Capturing 9/11 Historically

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With the passing of yet another 911 anniversary I am always drawn to the day and the flood of emotions it created. For all of us there is “a” moment. The moment we heard, saw or felt the horror.  The moment we realized how fragile our lives are. The moment we realized how much we all meant to each other, how dependent we are on a stranger standing next to us, how unimportant most of our important STUFF wasn’t… At that moment the towers fell and world stood still.

I was trying to express in a simple blog all the emotions and “images” that still live vividly in my mind’s eye and in my heart.  Twenty-one years later, it’s still impossible.  What I can share is my impressions of how and why I am so proud to be in this profession and how working with my colleagues inspires me each and every day. To them I dedicate this writing.

Did you ever stop and think beyond the physical viewing of the thousands of images captured that day or how those images and stories have transformed our world? 

A day like any other day. 

A day without a pre-production meeting relating to the “event”. 

An event without a production call time.

A day just beginning like any other day, yet a day when thousands of images where captured and shared in an instant without the assist of a smartphone.

A day when our airwaves where cluttered with minute-by-minute accounts from the belly of beast. 

A day when the “Recorders of the Human Experience” rose from the thundering smoke and ash to follow and record the brave and heroic First Responders as they forfeited their lives to save the lives of perfect strangers.  

A day when these “Guardians of the Record” stood on the dark and bleak edge of what might have been the start of the apocalypse and remained there to capture this moment for all to understand its magnitude and mark its place in the human experience. 

A day when no one was directed or paid to capture.  

A day when you just DID and didn’t think “SHOULD I?”.

Who are these “Guardians”?

They are the professionals that make up the “entertainment” / production industry.

Camera operators, sound operators, writers, satellite truck operators, utility and technicians, news people, producers, editors and every and all who knew their calling was to stand their ground for as long as possible to enlighten a terrified humanity with words and images that defined the status of our fragile world.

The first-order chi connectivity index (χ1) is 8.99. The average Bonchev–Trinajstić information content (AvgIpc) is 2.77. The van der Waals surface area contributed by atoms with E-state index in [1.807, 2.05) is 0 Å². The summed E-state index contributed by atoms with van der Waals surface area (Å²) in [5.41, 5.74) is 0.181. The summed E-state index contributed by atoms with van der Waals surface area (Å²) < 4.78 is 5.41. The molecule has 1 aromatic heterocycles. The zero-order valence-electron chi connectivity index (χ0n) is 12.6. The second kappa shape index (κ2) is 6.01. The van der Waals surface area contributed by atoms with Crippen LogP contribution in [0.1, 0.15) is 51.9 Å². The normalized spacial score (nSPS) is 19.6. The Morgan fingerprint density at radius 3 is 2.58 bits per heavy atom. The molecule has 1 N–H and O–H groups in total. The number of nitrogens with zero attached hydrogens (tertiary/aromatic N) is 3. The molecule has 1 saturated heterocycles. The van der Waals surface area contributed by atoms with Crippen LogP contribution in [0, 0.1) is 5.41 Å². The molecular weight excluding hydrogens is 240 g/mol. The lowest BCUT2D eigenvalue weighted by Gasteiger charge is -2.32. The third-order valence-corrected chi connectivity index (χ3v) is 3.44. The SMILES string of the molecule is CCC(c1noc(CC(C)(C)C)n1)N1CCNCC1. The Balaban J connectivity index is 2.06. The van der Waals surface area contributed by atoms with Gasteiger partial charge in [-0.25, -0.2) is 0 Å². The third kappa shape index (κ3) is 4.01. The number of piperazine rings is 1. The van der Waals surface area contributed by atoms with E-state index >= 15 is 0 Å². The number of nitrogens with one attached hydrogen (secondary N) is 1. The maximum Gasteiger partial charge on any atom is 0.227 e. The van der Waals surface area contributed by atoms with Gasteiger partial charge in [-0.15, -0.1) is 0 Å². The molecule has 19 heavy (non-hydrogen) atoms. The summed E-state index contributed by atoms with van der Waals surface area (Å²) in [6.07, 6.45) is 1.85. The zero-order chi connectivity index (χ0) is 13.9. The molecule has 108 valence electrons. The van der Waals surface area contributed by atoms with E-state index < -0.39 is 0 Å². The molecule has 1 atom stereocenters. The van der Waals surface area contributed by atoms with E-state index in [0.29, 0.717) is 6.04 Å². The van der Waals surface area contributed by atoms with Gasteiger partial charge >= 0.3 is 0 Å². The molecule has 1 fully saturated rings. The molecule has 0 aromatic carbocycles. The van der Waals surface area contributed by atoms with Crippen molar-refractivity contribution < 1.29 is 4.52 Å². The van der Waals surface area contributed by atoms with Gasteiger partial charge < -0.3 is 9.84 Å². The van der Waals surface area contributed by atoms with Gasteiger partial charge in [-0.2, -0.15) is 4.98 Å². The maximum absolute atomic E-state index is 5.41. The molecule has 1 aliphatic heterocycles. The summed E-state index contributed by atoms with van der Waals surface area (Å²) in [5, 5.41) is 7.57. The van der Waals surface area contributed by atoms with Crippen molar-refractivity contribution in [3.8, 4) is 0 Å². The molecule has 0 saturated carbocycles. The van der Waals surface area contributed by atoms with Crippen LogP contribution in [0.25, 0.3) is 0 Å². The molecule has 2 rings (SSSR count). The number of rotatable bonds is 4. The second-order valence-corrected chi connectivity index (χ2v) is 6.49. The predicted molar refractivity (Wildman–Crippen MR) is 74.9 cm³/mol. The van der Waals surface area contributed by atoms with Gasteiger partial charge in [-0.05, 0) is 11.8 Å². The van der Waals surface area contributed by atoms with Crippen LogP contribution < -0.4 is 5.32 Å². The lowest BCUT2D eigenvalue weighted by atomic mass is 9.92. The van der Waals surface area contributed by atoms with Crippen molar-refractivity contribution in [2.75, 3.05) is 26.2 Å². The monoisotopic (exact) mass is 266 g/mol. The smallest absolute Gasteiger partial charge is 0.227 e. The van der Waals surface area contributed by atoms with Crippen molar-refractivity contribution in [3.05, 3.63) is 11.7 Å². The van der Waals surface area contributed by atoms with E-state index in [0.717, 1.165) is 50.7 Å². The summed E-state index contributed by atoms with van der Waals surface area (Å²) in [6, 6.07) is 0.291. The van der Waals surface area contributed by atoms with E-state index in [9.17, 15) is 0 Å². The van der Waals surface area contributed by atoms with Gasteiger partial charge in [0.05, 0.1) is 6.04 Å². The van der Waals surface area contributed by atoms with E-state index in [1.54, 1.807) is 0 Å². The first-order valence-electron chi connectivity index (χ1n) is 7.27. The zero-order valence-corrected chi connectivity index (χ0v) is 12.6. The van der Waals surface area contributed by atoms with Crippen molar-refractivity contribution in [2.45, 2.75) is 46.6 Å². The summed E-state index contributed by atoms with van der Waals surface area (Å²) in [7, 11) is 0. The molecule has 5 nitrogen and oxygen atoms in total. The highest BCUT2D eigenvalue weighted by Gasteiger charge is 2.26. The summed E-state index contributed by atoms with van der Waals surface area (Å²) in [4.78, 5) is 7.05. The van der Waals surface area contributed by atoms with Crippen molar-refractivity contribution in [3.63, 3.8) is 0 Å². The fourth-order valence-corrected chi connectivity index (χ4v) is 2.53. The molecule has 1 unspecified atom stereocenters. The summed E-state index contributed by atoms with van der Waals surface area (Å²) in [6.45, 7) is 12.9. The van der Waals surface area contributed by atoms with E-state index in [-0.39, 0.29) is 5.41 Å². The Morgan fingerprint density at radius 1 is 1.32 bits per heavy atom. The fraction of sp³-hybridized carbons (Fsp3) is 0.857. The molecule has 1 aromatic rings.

They were not sent they just went.  Were they there by chance or by some supreme plan? It didn’t matter, they were there and instinctively did what had to be done.

The identity of this Order and it’s brave and talented souls usually gets passed over by the enormity of the events they were capturing or recounting. They have been around since the beginnings of recorded history.  

They are the cave engravers who felt it necessary to tell future generations of the trials and tribulations of their days. Possibly, in an effort to have them avoid the woes of their time.

As you flash through history they remain anonymous but their stories live forever.  Whether these images are written, spoken or visual, their importance is immeasurable.  Their efforts do not let time diminish the impact of the human events they witnessed.  

Hopefully, we learn from their stories. We see what they saw and we understand.

I can tell you first hand that many do not choose to be in the center of a terrifying epicenter.  But when you find yourself there, you try and stay focused on your skills and do your part knowing the importance of your actions.

There are always the select few who weight the risks against the need and voluntarily make the choice.  

Both are valid, each clearly remarkable.

So, the next time you watch a WWII documentary series comprised of “actual” footage, read a journalistic account of a Civil War battle or the moment of liberation for a tortured nation, remember some brave Guardian was there capturing the moment for all of us. And most importantly enabling generations of “all of us” to learn and grow towards a better tomorrow.

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